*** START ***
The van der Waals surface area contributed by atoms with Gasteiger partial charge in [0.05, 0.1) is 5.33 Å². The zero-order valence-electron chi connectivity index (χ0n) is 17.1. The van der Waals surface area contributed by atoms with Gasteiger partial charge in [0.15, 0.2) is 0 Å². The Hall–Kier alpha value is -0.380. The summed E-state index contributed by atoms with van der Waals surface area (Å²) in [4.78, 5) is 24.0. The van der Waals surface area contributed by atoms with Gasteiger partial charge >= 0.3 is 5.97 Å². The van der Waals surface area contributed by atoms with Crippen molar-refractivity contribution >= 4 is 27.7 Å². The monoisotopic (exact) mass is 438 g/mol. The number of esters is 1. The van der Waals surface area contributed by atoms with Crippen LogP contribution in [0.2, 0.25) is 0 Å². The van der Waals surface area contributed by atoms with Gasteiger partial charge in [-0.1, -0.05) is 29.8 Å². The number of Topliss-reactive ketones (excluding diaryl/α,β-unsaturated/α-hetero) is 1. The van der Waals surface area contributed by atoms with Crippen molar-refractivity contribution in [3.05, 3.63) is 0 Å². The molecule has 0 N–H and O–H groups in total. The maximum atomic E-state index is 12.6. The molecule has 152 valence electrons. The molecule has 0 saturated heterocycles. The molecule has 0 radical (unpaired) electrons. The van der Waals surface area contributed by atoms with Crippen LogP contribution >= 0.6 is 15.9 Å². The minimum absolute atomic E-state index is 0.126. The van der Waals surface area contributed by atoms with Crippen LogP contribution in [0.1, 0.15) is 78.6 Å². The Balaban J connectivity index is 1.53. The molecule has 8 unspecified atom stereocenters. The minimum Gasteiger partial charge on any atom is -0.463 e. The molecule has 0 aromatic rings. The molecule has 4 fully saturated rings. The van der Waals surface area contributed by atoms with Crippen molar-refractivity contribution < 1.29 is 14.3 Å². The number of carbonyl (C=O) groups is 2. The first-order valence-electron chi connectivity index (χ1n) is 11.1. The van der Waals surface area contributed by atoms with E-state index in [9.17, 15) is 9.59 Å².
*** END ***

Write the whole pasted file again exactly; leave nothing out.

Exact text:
The van der Waals surface area contributed by atoms with Gasteiger partial charge in [0.05, 0.1) is 5.33 Å². The zero-order valence-electron chi connectivity index (χ0n) is 17.1. The van der Waals surface area contributed by atoms with Gasteiger partial charge in [0.15, 0.2) is 0 Å². The Hall–Kier alpha value is -0.380. The summed E-state index contributed by atoms with van der Waals surface area (Å²) in [4.78, 5) is 24.0. The van der Waals surface area contributed by atoms with Gasteiger partial charge >= 0.3 is 5.97 Å². The van der Waals surface area contributed by atoms with Crippen molar-refractivity contribution >= 4 is 27.7 Å². The monoisotopic (exact) mass is 438 g/mol. The number of esters is 1. The van der Waals surface area contributed by atoms with Crippen LogP contribution in [0.2, 0.25) is 0 Å². The van der Waals surface area contributed by atoms with Gasteiger partial charge in [-0.1, -0.05) is 29.8 Å². The number of Topliss-reactive ketones (excluding diaryl/α,β-unsaturated/α-hetero) is 1. The van der Waals surface area contributed by atoms with Crippen molar-refractivity contribution in [3.05, 3.63) is 0 Å². The molecule has 0 N–H and O–H groups in total. The maximum atomic E-state index is 12.6. The molecule has 152 valence electrons. The molecule has 0 saturated heterocycles. The molecule has 0 radical (unpaired) electrons. The van der Waals surface area contributed by atoms with Crippen LogP contribution >= 0.6 is 15.9 Å². The minimum absolute atomic E-state index is 0.126. The van der Waals surface area contributed by atoms with Crippen LogP contribution in [0.1, 0.15) is 78.6 Å². The Balaban J connectivity index is 1.53. The molecule has 8 unspecified atom stereocenters. The minimum Gasteiger partial charge on any atom is -0.463 e. The molecule has 0 aromatic rings. The molecule has 4 fully saturated rings. The van der Waals surface area contributed by atoms with Crippen molar-refractivity contribution < 1.29 is 14.3 Å². The number of carbonyl (C=O) groups is 2. The first-order valence-electron chi connectivity index (χ1n) is 11.1. The van der Waals surface area contributed by atoms with E-state index in [9.17, 15) is 9.59 Å².